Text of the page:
Have you always fascinated by the inner workings of the human mind? Do you enjoy knowing what makes people tick and the causes of why people do the things they do? But Psychology is much more than this. So, if you're thinking of studying Psychology here are 10 reasons to help you figure out if it's the right choice for you:
1. Growing need for mental health professionals
The world needs more experts who can understand the human mind. As our world becomes faster, more digitalized and competitive we find it harder to set time for ourselves and our human connections and to maintain a relationship with our inner life. This results in all kinds of symptoms and undesirable behaviours like depression, sleep loss, irritability, anxiety, troubled relationships and much more.
Compared to previous decades, people are more willing to try to overcome these challenges by seeking professional help. Having the right training and accreditation will offer you the knowledge and skills to help heal the world.
2. Understand human diversity and personality types
While studying Psychology, you will learn all about the diversity of human experience. You will learn to differentiate between the different personality types, each with its advantages and challenges. This knowledge will help you understand a multitude of perspective and build up your empathy. Not everyone thinks and feels the same way, and there are countless ways of looking at the world. This will help you not take your own world view for granted, and not judge others for being different.
3. Understand the stages of human development
People behave and need different things both mentally and physically depending on where they are in their lives. Your Psychology studies will teach you the main developmental stages and what individuals tend to need at each particular stage. You’ll find out how important children’s early development is and how it influences later life and behaviour.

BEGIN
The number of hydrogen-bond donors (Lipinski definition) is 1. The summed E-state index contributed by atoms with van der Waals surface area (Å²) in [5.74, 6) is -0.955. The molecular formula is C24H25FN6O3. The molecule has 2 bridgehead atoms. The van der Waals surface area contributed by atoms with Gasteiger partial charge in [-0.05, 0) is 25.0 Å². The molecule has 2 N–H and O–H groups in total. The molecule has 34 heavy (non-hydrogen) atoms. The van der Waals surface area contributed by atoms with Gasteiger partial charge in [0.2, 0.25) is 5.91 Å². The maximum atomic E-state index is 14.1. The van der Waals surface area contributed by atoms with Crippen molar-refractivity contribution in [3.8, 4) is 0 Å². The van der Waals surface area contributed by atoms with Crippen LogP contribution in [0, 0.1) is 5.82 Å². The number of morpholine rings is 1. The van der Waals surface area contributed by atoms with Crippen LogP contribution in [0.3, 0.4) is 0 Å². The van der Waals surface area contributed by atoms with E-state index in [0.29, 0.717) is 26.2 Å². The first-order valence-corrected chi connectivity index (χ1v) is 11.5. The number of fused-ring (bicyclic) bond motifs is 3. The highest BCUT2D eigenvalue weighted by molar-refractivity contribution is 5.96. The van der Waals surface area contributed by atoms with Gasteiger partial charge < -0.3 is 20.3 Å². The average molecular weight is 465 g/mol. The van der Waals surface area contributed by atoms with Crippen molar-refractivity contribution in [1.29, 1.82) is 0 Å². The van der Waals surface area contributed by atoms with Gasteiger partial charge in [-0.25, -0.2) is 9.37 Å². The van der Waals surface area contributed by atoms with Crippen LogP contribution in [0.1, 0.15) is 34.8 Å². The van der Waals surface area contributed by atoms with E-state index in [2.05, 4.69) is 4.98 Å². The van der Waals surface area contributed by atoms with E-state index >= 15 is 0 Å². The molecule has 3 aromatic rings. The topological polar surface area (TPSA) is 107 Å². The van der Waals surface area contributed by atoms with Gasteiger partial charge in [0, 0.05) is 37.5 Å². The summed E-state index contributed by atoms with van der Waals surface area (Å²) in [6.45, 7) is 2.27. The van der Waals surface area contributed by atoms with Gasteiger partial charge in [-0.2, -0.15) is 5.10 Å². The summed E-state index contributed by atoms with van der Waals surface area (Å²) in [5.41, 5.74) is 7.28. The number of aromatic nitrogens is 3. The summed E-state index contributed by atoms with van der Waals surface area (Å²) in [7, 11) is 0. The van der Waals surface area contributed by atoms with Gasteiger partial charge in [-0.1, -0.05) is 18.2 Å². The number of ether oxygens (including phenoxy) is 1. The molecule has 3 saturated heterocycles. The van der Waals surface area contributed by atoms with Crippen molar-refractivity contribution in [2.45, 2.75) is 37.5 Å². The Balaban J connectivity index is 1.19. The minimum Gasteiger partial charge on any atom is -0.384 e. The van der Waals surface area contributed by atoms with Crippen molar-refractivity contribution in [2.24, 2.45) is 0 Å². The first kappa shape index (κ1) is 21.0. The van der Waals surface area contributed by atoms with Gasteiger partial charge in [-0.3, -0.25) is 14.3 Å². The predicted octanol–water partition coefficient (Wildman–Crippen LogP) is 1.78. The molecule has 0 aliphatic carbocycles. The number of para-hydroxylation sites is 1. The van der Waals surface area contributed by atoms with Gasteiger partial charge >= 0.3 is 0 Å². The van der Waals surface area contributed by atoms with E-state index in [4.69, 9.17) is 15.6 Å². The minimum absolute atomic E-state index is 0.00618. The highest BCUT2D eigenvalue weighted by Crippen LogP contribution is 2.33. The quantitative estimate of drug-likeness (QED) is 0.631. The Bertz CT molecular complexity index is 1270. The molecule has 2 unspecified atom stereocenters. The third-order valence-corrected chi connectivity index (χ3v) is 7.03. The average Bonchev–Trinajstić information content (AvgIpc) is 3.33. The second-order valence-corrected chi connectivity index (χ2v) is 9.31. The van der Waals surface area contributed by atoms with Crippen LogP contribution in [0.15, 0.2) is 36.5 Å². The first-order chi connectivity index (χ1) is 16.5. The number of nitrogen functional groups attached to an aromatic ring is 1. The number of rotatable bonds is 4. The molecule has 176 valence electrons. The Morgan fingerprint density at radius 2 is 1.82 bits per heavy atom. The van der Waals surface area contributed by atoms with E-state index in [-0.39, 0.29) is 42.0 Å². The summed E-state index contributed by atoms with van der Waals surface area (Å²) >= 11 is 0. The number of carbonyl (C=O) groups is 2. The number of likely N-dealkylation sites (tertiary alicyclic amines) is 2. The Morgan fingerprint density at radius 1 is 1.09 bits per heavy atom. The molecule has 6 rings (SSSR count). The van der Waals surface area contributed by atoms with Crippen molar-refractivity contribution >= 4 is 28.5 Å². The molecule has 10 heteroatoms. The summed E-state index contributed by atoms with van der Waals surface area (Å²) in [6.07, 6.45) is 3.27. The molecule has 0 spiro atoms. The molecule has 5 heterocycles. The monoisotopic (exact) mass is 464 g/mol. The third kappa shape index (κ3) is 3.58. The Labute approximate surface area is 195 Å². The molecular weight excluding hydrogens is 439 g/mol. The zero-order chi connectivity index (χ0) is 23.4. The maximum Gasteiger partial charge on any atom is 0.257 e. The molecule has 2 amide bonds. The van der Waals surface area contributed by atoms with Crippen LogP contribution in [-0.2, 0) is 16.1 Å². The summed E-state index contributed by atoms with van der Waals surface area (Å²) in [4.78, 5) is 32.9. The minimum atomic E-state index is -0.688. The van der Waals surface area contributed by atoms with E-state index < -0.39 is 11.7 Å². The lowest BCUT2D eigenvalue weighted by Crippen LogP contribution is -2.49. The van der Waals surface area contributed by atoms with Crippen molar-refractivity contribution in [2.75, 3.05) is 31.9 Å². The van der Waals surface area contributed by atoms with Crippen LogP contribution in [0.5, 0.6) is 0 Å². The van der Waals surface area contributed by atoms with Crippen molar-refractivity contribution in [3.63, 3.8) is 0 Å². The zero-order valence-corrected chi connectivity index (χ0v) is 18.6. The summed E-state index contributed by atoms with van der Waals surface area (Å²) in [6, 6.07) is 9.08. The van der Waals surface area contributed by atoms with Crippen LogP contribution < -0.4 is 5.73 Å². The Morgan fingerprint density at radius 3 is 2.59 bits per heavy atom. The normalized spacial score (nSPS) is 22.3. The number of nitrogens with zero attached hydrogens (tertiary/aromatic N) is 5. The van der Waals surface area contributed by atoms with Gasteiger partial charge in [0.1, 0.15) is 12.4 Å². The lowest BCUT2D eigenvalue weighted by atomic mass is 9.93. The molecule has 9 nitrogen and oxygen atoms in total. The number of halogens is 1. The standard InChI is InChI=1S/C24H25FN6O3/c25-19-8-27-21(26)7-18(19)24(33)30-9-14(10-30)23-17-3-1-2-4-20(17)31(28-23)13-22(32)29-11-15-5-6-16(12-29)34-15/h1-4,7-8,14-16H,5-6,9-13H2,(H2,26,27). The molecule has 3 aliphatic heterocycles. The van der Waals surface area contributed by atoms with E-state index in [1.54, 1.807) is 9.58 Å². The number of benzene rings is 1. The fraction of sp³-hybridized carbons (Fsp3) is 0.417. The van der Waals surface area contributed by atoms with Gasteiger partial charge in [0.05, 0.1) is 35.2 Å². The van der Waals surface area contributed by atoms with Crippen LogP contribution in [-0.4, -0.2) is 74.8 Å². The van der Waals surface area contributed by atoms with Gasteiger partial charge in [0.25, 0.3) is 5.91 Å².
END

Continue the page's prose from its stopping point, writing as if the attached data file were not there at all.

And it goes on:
This knowledge will help you evaluate if a person is currently “on the right track” in their life, or if some traumatic event or maladaptation is blocking their normal development. You’ll be able to evaluate the mental state of clients and better understand the challenges they are facing.
4. Study Psychology anywhere in the world
Universities across the globe offer plenty of English-taught Psychology degree studies both at undergraduate and postgraduate levels. You won’t have to worry about a lack of options. If you find it difficult to decide, here are some of the most popular international destinations for studying Psychology in English:
- Bachelors in Psychology in USA
- Bachelors in Psychology in the UK
- Bachelors in Psychology in Australia
- Bachelors in Psychology in Canada
- Masters in Psychology in USA
- Masters in Psychology in Germany
- Masters in Psychology in Switzerland
- Masters in Psychology in the UK
Also, you might want to check out which are the best universities in the world for studying Psychology according to international rankings.
5. Do your research and stay on top of new discoveries
As a relatively young science, the field of Psychology is constantly evolving, and scientists regularly make new discoveries about the human mind and soul. Part of your studies will require you to become familiarised with research methods while also keeping up to date with the latest developments in the field. New studies about the relationship between the brain and subjective experiences are especially popular. Also, as part of work with your future clients, you will have to do a lot of research into psychological conditions, behaviours and keep your notes well organized.
Here are just a few examples of interesting discoveries in the field of Psychology you may not know about:
- Limiting time on social media increases well-being
- Emotional intelligence outranks cognitive intelligence when it comes to life success
- People are rarely aware of the real reasons for their actions
- Cultural activities reduce depression in people over 50 years old
- Frequent Instagram use is connected with depression symptoms, low self-esteem and anxiety in young women
6. Explore the fascinating world of the unconscious